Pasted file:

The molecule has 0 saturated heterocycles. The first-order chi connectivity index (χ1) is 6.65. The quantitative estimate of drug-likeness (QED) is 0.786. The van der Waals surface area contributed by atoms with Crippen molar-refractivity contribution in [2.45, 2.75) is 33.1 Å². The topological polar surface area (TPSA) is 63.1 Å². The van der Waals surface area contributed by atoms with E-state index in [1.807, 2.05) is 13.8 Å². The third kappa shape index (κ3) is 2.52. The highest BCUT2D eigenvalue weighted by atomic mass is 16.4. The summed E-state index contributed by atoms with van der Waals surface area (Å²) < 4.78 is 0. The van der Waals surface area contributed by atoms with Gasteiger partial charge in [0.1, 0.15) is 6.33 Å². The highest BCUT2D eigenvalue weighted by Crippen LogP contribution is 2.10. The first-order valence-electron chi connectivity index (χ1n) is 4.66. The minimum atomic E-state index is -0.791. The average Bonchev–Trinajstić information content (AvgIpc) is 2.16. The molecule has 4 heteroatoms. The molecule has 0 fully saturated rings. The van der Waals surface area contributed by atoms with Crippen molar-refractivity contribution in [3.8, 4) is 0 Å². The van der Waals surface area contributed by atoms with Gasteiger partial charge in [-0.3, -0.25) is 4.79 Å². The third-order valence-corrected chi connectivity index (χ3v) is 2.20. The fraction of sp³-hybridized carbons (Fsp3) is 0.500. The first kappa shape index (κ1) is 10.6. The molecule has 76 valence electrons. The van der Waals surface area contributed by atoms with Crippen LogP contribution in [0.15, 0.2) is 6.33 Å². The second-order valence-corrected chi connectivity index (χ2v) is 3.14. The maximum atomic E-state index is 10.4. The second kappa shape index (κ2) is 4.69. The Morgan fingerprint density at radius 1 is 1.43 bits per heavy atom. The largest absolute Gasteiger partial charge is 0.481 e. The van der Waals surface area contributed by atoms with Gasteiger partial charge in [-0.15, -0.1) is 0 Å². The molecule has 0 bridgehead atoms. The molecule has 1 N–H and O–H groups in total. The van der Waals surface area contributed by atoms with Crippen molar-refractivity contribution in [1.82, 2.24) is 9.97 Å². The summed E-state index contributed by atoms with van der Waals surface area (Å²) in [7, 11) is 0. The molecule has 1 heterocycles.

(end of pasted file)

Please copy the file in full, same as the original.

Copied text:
The molecule has 0 saturated heterocycles. The first-order chi connectivity index (χ1) is 6.65. The quantitative estimate of drug-likeness (QED) is 0.786. The van der Waals surface area contributed by atoms with Crippen molar-refractivity contribution in [2.45, 2.75) is 33.1 Å². The topological polar surface area (TPSA) is 63.1 Å². The van der Waals surface area contributed by atoms with E-state index in [1.807, 2.05) is 13.8 Å². The third kappa shape index (κ3) is 2.52. The highest BCUT2D eigenvalue weighted by atomic mass is 16.4. The summed E-state index contributed by atoms with van der Waals surface area (Å²) < 4.78 is 0. The van der Waals surface area contributed by atoms with Gasteiger partial charge in [0.1, 0.15) is 6.33 Å². The highest BCUT2D eigenvalue weighted by Crippen LogP contribution is 2.10. The first-order valence-electron chi connectivity index (χ1n) is 4.66. The minimum atomic E-state index is -0.791. The average Bonchev–Trinajstić information content (AvgIpc) is 2.16. The molecule has 4 heteroatoms. The molecule has 0 fully saturated rings. The van der Waals surface area contributed by atoms with Crippen molar-refractivity contribution in [3.8, 4) is 0 Å². The van der Waals surface area contributed by atoms with Gasteiger partial charge in [-0.3, -0.25) is 4.79 Å². The third-order valence-corrected chi connectivity index (χ3v) is 2.20. The fraction of sp³-hybridized carbons (Fsp3) is 0.500. The first kappa shape index (κ1) is 10.6. The molecule has 76 valence electrons. The van der Waals surface area contributed by atoms with Crippen LogP contribution in [0.15, 0.2) is 6.33 Å². The second-order valence-corrected chi connectivity index (χ2v) is 3.14. The maximum atomic E-state index is 10.4. The second kappa shape index (κ2) is 4.69. The Morgan fingerprint density at radius 1 is 1.43 bits per heavy atom. The largest absolute Gasteiger partial charge is 0.481 e. The van der Waals surface area contributed by atoms with Gasteiger partial charge in [-0.15, -0.1) is 0 Å². The molecule has 0 bridgehead atoms. The molecule has 1 N–H and O–H groups in total. The van der Waals surface area contributed by atoms with Crippen molar-refractivity contribution in [1.82, 2.24) is 9.97 Å². The summed E-state index contributed by atoms with van der Waals surface area (Å²) in [7, 11) is 0. The molecule has 1 heterocycles.